Monday, October 31, 2011

More Missiles from Gaza

It's been one of those days where we've been perched on the edge of our chairs, obsessively checking iPhones and laptops to get a glimpse of the latest news: 

Since Saturday, over 35 missiles have been fired from Gaza into Southern Israel killing one and injuring 16 others. Dozens of others have been admitted to hospital for treatment of stress and anxiety. I believe it. 

I just got a text from my 16 year old brother who is in a dorm yeshiva in Be'er Sheva that the siren went off and they made it to the shelter before they heard the "booms" of the missiles landing. It's not a text that you wish for and it kind of makes your anxiety level move from a 2 to a 348. He seems ok, in his words "I'm ok, a little freaked out, but I'm fine."

BBILW (Big Brother In Law W) was ready to jump in the car and go pick him up, but S insists that if he comes out here he'll come tomorrow. I even called my mother who doesn't want either I or BAW driving out there now to go get him, as she's nervous of the risks of traveling there at night.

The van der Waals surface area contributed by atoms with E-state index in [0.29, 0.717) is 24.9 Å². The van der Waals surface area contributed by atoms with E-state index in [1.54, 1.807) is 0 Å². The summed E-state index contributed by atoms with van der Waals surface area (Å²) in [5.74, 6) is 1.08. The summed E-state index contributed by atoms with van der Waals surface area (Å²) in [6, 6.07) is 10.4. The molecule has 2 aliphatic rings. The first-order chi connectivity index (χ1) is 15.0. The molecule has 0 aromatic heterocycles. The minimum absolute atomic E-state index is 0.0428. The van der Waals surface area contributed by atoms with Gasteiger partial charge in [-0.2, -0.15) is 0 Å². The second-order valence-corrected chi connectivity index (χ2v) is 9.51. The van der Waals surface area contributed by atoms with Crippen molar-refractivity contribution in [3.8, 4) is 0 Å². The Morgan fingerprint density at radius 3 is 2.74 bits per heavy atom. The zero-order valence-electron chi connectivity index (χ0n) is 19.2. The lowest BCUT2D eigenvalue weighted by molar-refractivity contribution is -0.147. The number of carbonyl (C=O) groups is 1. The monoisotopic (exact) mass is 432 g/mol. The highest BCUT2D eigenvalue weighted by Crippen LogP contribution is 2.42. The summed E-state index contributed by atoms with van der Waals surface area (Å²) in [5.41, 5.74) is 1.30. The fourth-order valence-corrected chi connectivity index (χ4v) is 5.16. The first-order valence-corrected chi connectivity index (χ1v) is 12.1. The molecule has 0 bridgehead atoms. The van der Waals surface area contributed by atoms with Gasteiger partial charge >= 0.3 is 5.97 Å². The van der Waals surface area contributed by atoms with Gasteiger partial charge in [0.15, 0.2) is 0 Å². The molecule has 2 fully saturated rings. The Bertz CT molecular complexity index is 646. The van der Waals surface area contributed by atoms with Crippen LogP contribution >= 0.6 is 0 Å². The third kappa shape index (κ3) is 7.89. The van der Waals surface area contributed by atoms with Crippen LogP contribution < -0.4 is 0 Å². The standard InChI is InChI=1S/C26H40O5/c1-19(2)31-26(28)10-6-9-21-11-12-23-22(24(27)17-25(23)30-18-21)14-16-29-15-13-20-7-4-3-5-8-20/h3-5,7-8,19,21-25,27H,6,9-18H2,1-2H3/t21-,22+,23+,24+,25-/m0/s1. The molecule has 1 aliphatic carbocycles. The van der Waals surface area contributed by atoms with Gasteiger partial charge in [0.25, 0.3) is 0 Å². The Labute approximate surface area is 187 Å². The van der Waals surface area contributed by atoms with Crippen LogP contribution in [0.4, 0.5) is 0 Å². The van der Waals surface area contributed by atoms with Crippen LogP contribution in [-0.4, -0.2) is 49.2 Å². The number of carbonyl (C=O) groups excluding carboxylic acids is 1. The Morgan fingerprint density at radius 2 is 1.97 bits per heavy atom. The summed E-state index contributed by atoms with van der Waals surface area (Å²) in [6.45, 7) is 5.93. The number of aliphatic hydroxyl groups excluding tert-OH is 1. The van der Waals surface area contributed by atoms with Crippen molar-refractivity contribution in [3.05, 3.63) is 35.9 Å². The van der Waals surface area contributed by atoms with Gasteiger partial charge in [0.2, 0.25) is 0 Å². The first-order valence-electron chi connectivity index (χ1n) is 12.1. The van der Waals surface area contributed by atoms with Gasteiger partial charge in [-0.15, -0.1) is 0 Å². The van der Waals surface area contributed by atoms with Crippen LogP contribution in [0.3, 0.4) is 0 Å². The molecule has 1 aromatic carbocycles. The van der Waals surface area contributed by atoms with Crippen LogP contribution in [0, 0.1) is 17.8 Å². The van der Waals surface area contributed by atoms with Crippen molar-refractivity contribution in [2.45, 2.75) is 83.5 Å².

So what do you do? You sit tight, and you remind yourself to stop clenching your teeth when you realize your jaws are sore. You try (unsuccessfully) not to let your own kids see how distracted and nervous you are. You don't sleep well (last night was terrible) and you try and keep your head up and your mind clear and focused. And you daven. 

Oh boy do you pray.

Friday, October 28, 2011

Gilad is Home, But It's Not Over

With Succos followed swiftly on the heels by my knee issue, I never really got a chance to blog about the release of Gilad Shalit in exchange for over 1,000 Palestinian prisoners. The truth is that I never really have to blog at all because A Soldier's Mother pretty much says what I'm thinking and feeling down to the last comma and period, and after I read her posts I often feel that nothing else needs to be said. This post of her's of the day of Gilad's release was particularly on the mark for me.

Gilad is home. He's sleeping between his own sheets in his own bed, and waking up to the sounds of his loving family surrounding him, and I'm sure lots and lots of home cooking. But it's not over. Not for Gilad and not for us. He has shown tremendous strength and resilience, but I can't imagine the long term effects of such a horrible ordeal, and I'm sure that for Gilad the nightmare is not yet over.